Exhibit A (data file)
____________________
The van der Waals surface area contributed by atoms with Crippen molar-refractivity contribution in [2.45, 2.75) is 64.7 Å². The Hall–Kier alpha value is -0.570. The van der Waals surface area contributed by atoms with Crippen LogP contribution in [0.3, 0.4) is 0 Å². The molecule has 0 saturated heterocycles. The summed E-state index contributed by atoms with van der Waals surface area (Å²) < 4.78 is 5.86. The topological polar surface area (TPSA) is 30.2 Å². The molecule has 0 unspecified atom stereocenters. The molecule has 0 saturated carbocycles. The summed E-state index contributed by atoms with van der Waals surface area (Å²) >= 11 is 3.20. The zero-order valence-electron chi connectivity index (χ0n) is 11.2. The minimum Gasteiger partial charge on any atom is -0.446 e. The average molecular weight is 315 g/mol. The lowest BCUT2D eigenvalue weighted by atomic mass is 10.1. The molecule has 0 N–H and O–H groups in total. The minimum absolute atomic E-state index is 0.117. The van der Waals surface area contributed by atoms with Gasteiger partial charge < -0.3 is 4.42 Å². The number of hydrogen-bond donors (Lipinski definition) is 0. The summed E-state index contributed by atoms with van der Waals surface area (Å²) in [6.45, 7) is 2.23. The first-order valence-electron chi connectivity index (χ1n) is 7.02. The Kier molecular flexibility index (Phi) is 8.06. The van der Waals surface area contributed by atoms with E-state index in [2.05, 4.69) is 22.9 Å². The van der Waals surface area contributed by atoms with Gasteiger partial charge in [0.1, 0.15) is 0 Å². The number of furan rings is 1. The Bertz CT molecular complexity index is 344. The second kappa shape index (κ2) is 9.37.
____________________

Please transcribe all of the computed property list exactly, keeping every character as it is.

The van der Waals surface area contributed by atoms with Crippen molar-refractivity contribution in [2.45, 2.75) is 64.7 Å². The Hall–Kier alpha value is -0.570. The van der Waals surface area contributed by atoms with Crippen LogP contribution in [0.3, 0.4) is 0 Å². The molecule has 0 saturated heterocycles. The summed E-state index contributed by atoms with van der Waals surface area (Å²) < 4.78 is 5.86. The topological polar surface area (TPSA) is 30.2 Å². The molecule has 0 unspecified atom stereocenters. The molecule has 0 saturated carbocycles. The summed E-state index contributed by atoms with van der Waals surface area (Å²) >= 11 is 3.20. The zero-order valence-electron chi connectivity index (χ0n) is 11.2. The minimum Gasteiger partial charge on any atom is -0.446 e. The average molecular weight is 315 g/mol. The lowest BCUT2D eigenvalue weighted by atomic mass is 10.1. The molecule has 0 N–H and O–H groups in total. The minimum absolute atomic E-state index is 0.117. The van der Waals surface area contributed by atoms with Gasteiger partial charge < -0.3 is 4.42 Å². The number of hydrogen-bond donors (Lipinski definition) is 0. The summed E-state index contributed by atoms with van der Waals surface area (Å²) in [6.45, 7) is 2.23. The first-order valence-electron chi connectivity index (χ1n) is 7.02. The Kier molecular flexibility index (Phi) is 8.06. The van der Waals surface area contributed by atoms with E-state index in [2.05, 4.69) is 22.9 Å². The van der Waals surface area contributed by atoms with Gasteiger partial charge in [0.1, 0.15) is 0 Å². The number of furan rings is 1. The Bertz CT molecular complexity index is 344. The second kappa shape index (κ2) is 9.37.